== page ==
Thursday, April 24, 2014

Hauntings: USS Hornet

USS Hornet (California)

The USS Hornet, built in 1943, was an aircraft carrier that served in WWII and was also used as the recovery ship for the Apollo 11 and 12.  More than 300 crewmen lost their lives aboard this ship, some in combat, others maimed onboard by spinning propellers, sucked in by air intakes, killed in the steam room, or blown apart by explosions.  She’s now a museum, permanently docked in Califonia.  The spirits of dead sailors and officers have been seen wandering passages, going about their daily routines.

Hell’s Half Acre.  The steam engine room in the USS Hornet was called Hell's Half Acre by the crew because it was cramped and scorchingly hot inside.  One crewman was working in the area when a pipe burst.  The hot steam burned him to death.  Some have felt his unseen hands jerking or pushing them away from the dangerous machines.

The Kamikaze Ghost.  During WWII, a Japanese kamikaze pilot missed the ship and crashed in the ocean nearby.  After being captured, he was put in a holding cell where he went mad and died.  It has been reported that the wails of the kamikaze pilot have been heard echoing from the depths of the ship.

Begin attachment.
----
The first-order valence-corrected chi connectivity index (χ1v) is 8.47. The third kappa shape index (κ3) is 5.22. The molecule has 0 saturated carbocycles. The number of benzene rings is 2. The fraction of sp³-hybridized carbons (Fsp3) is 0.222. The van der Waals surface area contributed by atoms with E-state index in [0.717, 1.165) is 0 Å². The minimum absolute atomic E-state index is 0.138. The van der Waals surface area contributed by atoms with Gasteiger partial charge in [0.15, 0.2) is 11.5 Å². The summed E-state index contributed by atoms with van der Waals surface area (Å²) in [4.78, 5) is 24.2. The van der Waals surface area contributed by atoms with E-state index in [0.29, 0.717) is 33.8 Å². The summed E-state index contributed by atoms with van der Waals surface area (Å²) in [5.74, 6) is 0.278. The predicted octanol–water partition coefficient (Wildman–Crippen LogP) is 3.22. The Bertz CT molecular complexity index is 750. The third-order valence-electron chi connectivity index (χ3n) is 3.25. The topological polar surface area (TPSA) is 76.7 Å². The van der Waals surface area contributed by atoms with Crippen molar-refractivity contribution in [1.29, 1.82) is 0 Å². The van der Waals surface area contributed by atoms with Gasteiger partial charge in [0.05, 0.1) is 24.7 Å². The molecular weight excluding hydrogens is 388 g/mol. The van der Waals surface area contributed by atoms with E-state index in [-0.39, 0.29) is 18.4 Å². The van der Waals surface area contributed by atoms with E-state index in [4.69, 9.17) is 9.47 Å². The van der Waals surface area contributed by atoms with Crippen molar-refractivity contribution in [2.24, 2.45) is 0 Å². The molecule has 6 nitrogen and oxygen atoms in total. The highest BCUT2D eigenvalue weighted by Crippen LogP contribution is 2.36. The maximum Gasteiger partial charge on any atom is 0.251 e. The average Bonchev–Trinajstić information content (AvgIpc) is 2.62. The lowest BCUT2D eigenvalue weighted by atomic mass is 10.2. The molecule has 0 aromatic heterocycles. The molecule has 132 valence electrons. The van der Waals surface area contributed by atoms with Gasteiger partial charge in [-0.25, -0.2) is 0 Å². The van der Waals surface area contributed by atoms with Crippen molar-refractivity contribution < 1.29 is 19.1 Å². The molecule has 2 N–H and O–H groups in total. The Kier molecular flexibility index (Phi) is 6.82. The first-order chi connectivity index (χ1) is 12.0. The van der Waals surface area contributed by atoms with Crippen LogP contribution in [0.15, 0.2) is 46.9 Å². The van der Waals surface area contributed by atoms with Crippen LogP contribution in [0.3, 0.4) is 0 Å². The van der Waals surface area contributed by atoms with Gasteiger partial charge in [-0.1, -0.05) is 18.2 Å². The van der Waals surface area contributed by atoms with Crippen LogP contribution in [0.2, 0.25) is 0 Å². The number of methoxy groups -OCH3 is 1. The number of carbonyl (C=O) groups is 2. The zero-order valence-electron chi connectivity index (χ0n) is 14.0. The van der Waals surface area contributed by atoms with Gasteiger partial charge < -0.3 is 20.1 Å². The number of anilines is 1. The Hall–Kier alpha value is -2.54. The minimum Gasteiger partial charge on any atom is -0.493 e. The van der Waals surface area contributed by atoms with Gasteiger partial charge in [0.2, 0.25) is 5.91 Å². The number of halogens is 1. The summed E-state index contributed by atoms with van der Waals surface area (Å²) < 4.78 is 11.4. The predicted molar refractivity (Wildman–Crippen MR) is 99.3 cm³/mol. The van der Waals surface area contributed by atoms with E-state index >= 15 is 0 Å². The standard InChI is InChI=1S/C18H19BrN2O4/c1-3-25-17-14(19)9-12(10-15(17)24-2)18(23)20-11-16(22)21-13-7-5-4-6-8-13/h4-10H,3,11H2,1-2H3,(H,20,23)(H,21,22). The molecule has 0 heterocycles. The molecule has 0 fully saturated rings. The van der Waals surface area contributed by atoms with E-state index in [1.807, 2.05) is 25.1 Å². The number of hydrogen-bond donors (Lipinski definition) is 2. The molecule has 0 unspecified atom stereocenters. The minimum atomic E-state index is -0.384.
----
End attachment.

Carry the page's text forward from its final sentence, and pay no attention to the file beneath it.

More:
The Catapult ghosts.  One of the most dangerous areas the ship was the catapult used to launch airplanes off the flight deck.  The heavy wire that catapults the planes has a tendency to break and can whip back at 500 miles per hour, slicing anything along its path.  Through the years, there were many casualties and injuries due to this device, including men cut in half and one who was decapitated.  Witnesses have seen a headless crewman pacing up and down the deck.

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